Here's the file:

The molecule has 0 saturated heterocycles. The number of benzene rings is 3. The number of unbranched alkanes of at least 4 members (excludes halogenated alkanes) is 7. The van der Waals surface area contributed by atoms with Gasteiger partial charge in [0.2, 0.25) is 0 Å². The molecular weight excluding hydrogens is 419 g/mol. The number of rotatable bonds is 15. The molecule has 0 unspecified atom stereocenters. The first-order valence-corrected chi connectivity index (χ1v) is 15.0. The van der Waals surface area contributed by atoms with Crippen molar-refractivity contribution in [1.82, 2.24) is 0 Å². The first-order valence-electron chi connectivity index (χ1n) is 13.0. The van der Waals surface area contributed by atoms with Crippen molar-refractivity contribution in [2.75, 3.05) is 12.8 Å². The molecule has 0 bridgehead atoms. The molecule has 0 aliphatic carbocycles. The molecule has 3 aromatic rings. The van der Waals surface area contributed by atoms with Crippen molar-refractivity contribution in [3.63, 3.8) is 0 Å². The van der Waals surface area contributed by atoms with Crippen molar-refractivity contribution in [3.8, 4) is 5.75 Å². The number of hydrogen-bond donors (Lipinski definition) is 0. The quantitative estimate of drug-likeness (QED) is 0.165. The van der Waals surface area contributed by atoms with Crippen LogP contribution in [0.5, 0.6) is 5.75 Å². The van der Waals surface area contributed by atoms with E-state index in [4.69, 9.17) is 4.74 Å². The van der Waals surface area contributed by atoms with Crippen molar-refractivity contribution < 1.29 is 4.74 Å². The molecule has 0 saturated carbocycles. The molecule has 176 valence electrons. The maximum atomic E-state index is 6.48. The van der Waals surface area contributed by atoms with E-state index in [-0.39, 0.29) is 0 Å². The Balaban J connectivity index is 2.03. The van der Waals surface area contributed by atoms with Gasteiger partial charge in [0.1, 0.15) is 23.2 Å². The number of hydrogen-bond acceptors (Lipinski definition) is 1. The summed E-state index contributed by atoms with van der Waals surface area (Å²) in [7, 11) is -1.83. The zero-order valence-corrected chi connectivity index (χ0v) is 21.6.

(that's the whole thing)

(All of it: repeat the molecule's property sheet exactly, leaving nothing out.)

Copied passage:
The molecule has 0 saturated heterocycles. The number of benzene rings is 3. The number of unbranched alkanes of at least 4 members (excludes halogenated alkanes) is 7. The van der Waals surface area contributed by atoms with Gasteiger partial charge in [0.2, 0.25) is 0 Å². The molecular weight excluding hydrogens is 419 g/mol. The number of rotatable bonds is 15. The molecule has 0 unspecified atom stereocenters. The first-order valence-corrected chi connectivity index (χ1v) is 15.0. The van der Waals surface area contributed by atoms with Crippen molar-refractivity contribution in [1.82, 2.24) is 0 Å². The first-order valence-electron chi connectivity index (χ1n) is 13.0. The van der Waals surface area contributed by atoms with Crippen molar-refractivity contribution in [2.75, 3.05) is 12.8 Å². The molecule has 0 bridgehead atoms. The molecule has 0 aliphatic carbocycles. The molecule has 3 aromatic rings. The van der Waals surface area contributed by atoms with Crippen molar-refractivity contribution in [3.63, 3.8) is 0 Å². The van der Waals surface area contributed by atoms with Crippen molar-refractivity contribution in [3.8, 4) is 5.75 Å². The number of hydrogen-bond donors (Lipinski definition) is 0. The quantitative estimate of drug-likeness (QED) is 0.165. The van der Waals surface area contributed by atoms with Crippen LogP contribution in [0.5, 0.6) is 5.75 Å². The van der Waals surface area contributed by atoms with E-state index in [4.69, 9.17) is 4.74 Å². The van der Waals surface area contributed by atoms with Crippen molar-refractivity contribution < 1.29 is 4.74 Å². The molecule has 0 saturated carbocycles. The molecule has 176 valence electrons. The maximum atomic E-state index is 6.48. The van der Waals surface area contributed by atoms with E-state index in [-0.39, 0.29) is 0 Å². The Balaban J connectivity index is 2.03. The van der Waals surface area contributed by atoms with Gasteiger partial charge in [0.1, 0.15) is 23.2 Å². The number of hydrogen-bond acceptors (Lipinski definition) is 1. The summed E-state index contributed by atoms with van der Waals surface area (Å²) in [7, 11) is -1.83. The zero-order valence-corrected chi connectivity index (χ0v) is 21.6.